Army Leaders meet to discuss future of operational energy
Leaders from across the Army gathered at the U.S. Army War College's Center for Strategic Leadership at Carlisle Barracks, Pa., for the Army Energy Operational Roundtable from Nov. 21-22.

CARLISLE BARRACKS, Pa. -- Nov. 24, 2011 -- The Assistant Secretary of the Army for Installations, Energy and Environment and the Army G-4 sponsored an "Army Operational Energy Roundtable" at the US Army War College recently to address the Army's challenges in ensuring a sustainable energy future.

During the two-day event, senior Army leaders discussed issues such as making operational energy a part of everyday Army culture, and using it to increase mission effectiveness, reduce Soldier vulnerabilities, and increase overall capability.

In operational theaters right now, almost 40 percent of fuel consumption occurs on bases with generators being the largest consumer. Almost 80 percent of logistics movement in theater is for "liquid" supplies -- fuel and water.

"Understanding where and how we use energy can have a dramatic impact on energy consumption and, if anything, can have a positive impact on the fight," said Hon. Katherine Hammack, Assistant Secretary of the Army for Installations, Energy and Environment in her opening comments to the participants. "We need to think about energy conservation as a way to enhance mission effectiveness."

Defined as, "energy required for training, moving, and sustaining military forces and weapons platforms for military operations and the energy used by tactical power systems, generators and weapons platforms," operational energy is about building capability.

"Operational energy is about reducing consumption because future military strategy will require us to look at a smaller logistical footprint," said the Army's G-4, Lt. Gen. Raymond Mason. "Reducing operational energy means fewer resource requirements, providing more flexibility to commanders."

The common thread running through the conference was the need to make operational energy and energy conservation a greater part of mainstream Army culture, especially among junior Soldiers and leaders.

"It is a significant challenge for the Army to make energy a consideration in all that we do," said Mr. Richard Kidd, Deputy Assistant Secretary of the Army for Energy and Sustainability, Office of the Assistant Secretary of the Army for Installations, Energy, and Environment. "We need to add momentum to the process of institutionalizing this positive change across the Army."

One area of culture where operational energy will play an important role is development of future capabilities. Making capabilities more energy efficient has the potential to reduce operational vulnerabilities and increase Soldier effectiveness.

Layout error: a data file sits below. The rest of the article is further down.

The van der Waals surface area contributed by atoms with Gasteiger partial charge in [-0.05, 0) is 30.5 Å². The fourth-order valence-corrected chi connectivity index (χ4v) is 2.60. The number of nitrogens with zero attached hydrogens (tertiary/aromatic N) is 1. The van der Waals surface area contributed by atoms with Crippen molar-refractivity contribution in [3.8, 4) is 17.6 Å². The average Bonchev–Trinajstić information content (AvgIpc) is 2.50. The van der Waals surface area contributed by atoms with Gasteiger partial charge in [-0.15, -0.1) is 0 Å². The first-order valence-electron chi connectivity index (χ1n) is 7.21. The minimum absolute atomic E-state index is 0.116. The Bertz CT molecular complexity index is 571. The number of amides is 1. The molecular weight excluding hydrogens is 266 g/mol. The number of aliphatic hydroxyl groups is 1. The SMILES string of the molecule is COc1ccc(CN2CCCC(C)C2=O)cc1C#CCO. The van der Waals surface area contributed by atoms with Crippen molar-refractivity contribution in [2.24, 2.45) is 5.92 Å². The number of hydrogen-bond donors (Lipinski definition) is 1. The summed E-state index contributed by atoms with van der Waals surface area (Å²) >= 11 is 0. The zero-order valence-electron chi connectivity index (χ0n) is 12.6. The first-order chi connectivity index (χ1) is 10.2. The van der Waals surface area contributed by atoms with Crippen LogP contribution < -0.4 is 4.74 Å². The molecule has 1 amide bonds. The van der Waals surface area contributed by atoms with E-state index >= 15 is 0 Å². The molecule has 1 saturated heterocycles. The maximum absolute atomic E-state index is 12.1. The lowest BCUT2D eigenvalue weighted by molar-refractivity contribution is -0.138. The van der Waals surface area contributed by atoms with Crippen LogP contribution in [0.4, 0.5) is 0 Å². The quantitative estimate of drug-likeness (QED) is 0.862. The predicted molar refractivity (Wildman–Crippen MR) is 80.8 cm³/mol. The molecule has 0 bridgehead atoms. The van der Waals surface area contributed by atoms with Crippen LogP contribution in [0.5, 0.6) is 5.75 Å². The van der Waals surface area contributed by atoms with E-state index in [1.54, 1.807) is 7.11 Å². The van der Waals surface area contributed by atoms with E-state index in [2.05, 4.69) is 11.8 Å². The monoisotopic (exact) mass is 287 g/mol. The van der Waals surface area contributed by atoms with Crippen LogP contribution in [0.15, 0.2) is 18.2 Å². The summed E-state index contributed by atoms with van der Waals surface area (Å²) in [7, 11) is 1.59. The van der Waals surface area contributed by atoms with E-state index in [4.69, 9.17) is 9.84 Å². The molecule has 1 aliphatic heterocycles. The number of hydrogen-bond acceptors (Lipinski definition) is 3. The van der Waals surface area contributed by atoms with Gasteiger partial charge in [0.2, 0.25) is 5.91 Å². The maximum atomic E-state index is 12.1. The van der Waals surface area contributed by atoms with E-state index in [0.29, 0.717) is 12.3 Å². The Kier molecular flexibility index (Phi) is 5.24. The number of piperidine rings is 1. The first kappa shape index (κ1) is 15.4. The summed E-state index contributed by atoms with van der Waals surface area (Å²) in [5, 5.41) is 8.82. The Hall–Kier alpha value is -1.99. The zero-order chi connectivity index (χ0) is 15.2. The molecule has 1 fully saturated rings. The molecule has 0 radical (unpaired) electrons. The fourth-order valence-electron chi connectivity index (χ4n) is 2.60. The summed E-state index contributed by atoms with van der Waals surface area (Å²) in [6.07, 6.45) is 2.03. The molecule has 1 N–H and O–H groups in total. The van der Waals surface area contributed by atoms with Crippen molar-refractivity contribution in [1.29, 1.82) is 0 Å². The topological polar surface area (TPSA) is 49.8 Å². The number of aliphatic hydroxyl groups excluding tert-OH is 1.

"We must shape the definition of operational energy that reflects concerns specific to the Army," said Col. Tim Hill, Director, Operational Energy and Contingency Basing for the Office of the Assistant Secretary of the Army for Installations, Energy and Environment. "The Army has unique considerations as a force, and if we look at operational energy, we will bring capability to the force."

A major emphasis is on the Soldier, for example if batteries are lighter and more efficient, Soldiers will need to carry fewer, thereby decreasing weight load and increasing individual Soldier capability.

Operational energy will have an impact on Soldiers because it, "reduces the weight they [Soldiers] carry, makes living conditions in field environments better and reduces risk," said Kidd.
According to Hill, "Operational energy improves soldier capability by building more capability into the Soldier."

Operational energy also addresses consumption of resources -- food, water, fuel -- by Soldiers in operational theaters. Leaders and Soldiers need to start thinking about energy conservation in terms of mission effectiveness.

"Provision of water and fuel is a requirement, we don't just fall in on these resources in theater," said Hammack. "We have a responsibility to value fuel, but we don't want the thought of fuel consumption to restrict the mission. We need to prioritize fuel efficiency to enhance the mission.

"Policy makers need to think about this so Soldiers don't have to," Hammack said.
The conference leaders concluded with a commitment to infuse change and make operational energy into a force multiplier.

"We need to develop metrics that provide incentives to performance that changes behavior in a positive way -- metrics that make sense and will bring this in line with mission priorities," said Hill.
"If we do operational energy right, it will save lives and improve Soldier quality of life," said Dr. Vic Ramdass, director of the Army G-4 Operational Energy Office.

Page last updated Thu December 1st, 2011 at 00:00